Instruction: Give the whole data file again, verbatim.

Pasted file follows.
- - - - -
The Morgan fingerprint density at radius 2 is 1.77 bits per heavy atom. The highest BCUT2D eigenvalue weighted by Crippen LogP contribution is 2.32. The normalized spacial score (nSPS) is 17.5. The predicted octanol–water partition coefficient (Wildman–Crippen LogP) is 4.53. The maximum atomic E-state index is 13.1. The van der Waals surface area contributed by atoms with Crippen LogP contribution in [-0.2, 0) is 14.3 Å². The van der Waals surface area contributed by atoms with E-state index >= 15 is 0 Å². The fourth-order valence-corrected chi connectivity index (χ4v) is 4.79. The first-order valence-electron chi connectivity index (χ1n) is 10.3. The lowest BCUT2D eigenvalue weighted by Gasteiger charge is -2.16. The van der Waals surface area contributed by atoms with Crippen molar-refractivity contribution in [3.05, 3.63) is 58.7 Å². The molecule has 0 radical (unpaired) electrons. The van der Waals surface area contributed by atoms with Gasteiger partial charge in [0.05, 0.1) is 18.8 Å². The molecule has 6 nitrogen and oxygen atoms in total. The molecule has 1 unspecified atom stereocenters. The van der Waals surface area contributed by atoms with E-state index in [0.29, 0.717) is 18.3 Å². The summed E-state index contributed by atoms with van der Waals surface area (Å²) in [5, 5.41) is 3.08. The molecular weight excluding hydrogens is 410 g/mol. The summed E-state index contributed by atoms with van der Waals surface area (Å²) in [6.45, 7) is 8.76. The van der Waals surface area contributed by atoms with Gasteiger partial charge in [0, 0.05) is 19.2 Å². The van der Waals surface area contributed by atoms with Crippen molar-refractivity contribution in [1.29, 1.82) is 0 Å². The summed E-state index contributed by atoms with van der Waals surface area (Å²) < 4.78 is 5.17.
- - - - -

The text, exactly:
The Morgan fingerprint density at radius 2 is 1.77 bits per heavy atom. The highest BCUT2D eigenvalue weighted by Crippen LogP contribution is 2.32. The normalized spacial score (nSPS) is 17.5. The predicted octanol–water partition coefficient (Wildman–Crippen LogP) is 4.53. The maximum atomic E-state index is 13.1. The van der Waals surface area contributed by atoms with Crippen LogP contribution in [-0.2, 0) is 14.3 Å². The van der Waals surface area contributed by atoms with E-state index >= 15 is 0 Å². The fourth-order valence-corrected chi connectivity index (χ4v) is 4.79. The first-order valence-electron chi connectivity index (χ1n) is 10.3. The lowest BCUT2D eigenvalue weighted by Gasteiger charge is -2.16. The van der Waals surface area contributed by atoms with Crippen molar-refractivity contribution in [3.05, 3.63) is 58.7 Å². The molecule has 0 radical (unpaired) electrons. The van der Waals surface area contributed by atoms with Gasteiger partial charge in [0.05, 0.1) is 18.8 Å². The molecule has 6 nitrogen and oxygen atoms in total. The molecule has 1 unspecified atom stereocenters. The van der Waals surface area contributed by atoms with E-state index in [0.29, 0.717) is 18.3 Å². The summed E-state index contributed by atoms with van der Waals surface area (Å²) in [5, 5.41) is 3.08. The molecular weight excluding hydrogens is 410 g/mol. The summed E-state index contributed by atoms with van der Waals surface area (Å²) in [6.45, 7) is 8.76. The van der Waals surface area contributed by atoms with Gasteiger partial charge in [0, 0.05) is 19.2 Å². The van der Waals surface area contributed by atoms with Crippen molar-refractivity contribution in [1.29, 1.82) is 0 Å². The summed E-state index contributed by atoms with van der Waals surface area (Å²) < 4.78 is 5.17.